Engadget: Samsung Omnia 7 review

Gizmodo: Samsung Focus review
PCMag: Samsung Focus
Brettison on NeoGAF: My Windows Phone 7 review (coupled with the Samsung Focus)

Engadget: HTC Surround review
PCMag: HTC Surround
Engadget: HD7 review
Engadget: HTC 7 Mozart review
Engadget: LG Optimus 7 review
Engadget: HTC 7 Trohpy review




Will it run old Windows Mobile apps?
No. Windows Phone 7 was built from the ground up and has nothing in common with the old Windows Mobile operating system and is not backwards compatible with Windows Mobile applications.​

How do I install apps?
You can only install applications over the marketplace. You can access the marketplace with your phone or the Zune software client on your Windows PC. You can not use Microsoft Points to pay for applications.​

Who will distribute the system updates?
Microsoft will handle all updates for the operating system. If you buy an unbranded phone („Open Market Device“), you'll get the update as soon as it's released. Locked phones still have to go through carrier verification tests. To install any updates you have to use the Zune software client.​


Do I need an Xbox Live Gold subscription to use Xbox Live on the phone?
No.​

I can't find any podcasts in the marketplace
Microsoft restricted the podcast marketplace to the US and Canada. However, you can unlock this section in the software by simply launching this reg script, provided by Rafael Rivera, author of the WithinWindows blog.​

I have a Mac. How can I sync my files?
Microsoft released the Windows Phone 7 connector for Mac on the Mac App Store. You can find it in the download section.​

Which codecs are supported in Windows Phone 7?
Windows Phone 7 supports following codecs:
AAC (.m4a), H.264 (.mp4, .m4v), MP3 (.mp3), MPEG-4 Part 2 (.mp4, .m4v), WMA (.wma), WMV (VC-1) (.wmv)​

How can I sync Audiobooks with my Windows Phone?
Unfortunately there’s no official audiobook support in Windows Phone 7.
What you can do: Rip the book as mp3 file, change the genre to podcast and copy the audiobook into your podcast folder. That way, the book will show up in the podcast section and will support audio bookmarks (continue where you left off).​


I downloaded/updated the Zune software and now every time I try to play an MP3, the software is using 1 GB RAM or more. How can I fix this?
It's a known bug with v4.7 and the Zune team is working on it. What might help is to reset your media collection database.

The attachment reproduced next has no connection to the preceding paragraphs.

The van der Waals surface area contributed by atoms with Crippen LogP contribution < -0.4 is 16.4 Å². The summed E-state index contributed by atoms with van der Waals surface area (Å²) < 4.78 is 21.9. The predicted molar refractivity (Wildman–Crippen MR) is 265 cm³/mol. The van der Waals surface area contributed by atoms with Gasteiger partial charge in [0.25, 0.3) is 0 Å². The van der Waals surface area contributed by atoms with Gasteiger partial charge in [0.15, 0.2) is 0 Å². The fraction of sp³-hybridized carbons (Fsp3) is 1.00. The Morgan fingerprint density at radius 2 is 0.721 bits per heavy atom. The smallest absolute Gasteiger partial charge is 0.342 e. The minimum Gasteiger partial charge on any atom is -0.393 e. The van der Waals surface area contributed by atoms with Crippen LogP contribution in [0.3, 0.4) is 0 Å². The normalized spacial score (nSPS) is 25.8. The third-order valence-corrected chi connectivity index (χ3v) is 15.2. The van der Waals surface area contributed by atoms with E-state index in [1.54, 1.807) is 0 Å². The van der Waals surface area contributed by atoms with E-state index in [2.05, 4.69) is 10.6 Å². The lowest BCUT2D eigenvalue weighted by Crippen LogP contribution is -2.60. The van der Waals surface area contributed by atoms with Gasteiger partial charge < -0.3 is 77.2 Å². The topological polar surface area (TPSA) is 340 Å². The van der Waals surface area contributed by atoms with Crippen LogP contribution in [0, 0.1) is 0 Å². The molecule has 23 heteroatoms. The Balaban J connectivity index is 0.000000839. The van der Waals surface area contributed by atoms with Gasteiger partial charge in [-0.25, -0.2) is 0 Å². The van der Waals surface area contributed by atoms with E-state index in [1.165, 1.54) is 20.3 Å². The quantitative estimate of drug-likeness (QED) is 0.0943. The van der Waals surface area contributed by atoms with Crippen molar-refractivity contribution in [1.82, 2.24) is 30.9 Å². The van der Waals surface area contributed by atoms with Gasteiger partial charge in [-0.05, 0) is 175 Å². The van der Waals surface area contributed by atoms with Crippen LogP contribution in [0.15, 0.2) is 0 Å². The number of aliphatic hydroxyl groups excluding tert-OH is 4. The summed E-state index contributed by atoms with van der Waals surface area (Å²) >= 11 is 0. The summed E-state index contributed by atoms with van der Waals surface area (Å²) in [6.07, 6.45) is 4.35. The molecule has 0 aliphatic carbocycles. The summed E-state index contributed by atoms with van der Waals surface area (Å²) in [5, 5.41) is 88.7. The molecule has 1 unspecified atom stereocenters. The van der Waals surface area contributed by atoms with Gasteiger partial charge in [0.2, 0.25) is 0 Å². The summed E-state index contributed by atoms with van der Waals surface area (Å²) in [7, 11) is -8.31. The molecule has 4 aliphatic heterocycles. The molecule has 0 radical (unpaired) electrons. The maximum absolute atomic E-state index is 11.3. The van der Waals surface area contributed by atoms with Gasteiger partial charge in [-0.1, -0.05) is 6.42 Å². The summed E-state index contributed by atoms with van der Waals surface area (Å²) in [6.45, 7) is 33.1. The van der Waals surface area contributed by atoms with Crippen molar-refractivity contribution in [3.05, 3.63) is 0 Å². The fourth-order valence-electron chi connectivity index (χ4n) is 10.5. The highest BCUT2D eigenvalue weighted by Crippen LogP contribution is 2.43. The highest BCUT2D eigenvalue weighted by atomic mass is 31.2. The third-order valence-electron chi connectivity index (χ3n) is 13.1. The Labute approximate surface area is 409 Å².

DL: Zune media collection reset tool




Zune Software Client
Windows Phone 7 connector for Mac
Windows Phone 7 SDK
Petzold’s Programming Windows Phone 7 (free eBook with code samples)
 
#5
Man I was thinking of getting an Android phone but WP7 looks great. I think I'll wait a little longer to see Gingerbread and make my decision then.
 
#8
HYPE HYPE HYPE! :D

Been F5'ing Orange since last Monday waiting for the prices to come up, the phones launch in 25 minutes here (France), and they're still not on the page! grrr

That Mozart Omnia will be mine! :D
 

Nemo

Will Eat Your Children
#14
I should be getting my Samsung soon. If I don't like it I'll switch to HD7 probably. Xbox live is the only thing that I care about but hopefully the other features surprise me

Also, I like WP7. People should get used to it pretty soon :)
 
#20
As much as I was drooling for the Dell Venue Pro for months, thanks to the fact that it's not on AT&T I'm going for the Samsung Focus. The more I pay attention to it, the more I'm falling in love with it. As much as I would like to have a physical keyboard, I'll be just fine with the on screen keyboard (especially since MS has put a lot of time and effort into it).

One feature of the Focus that I'm going to love is the dual microphone noise cancellation (seen in PDF here: https://www.att.com/Common/merger/files/pdf/Samsung_Focus.pdf the HTC Surround also has this: https://www.att.com/Common/merger/files/pdf/HTC_Surround.pdf ). Based on the demonstrations that I've seen, it's absolutely awesome.

In other news, you can find the achievements for many WP7 games on the Xbox360 Achievements site. Can't wait for the achievement hoarders to get in here (though the Xbox Live games are definitely more expensive than "normal" games, on the order of $3-7 for a typical XBL game it seems).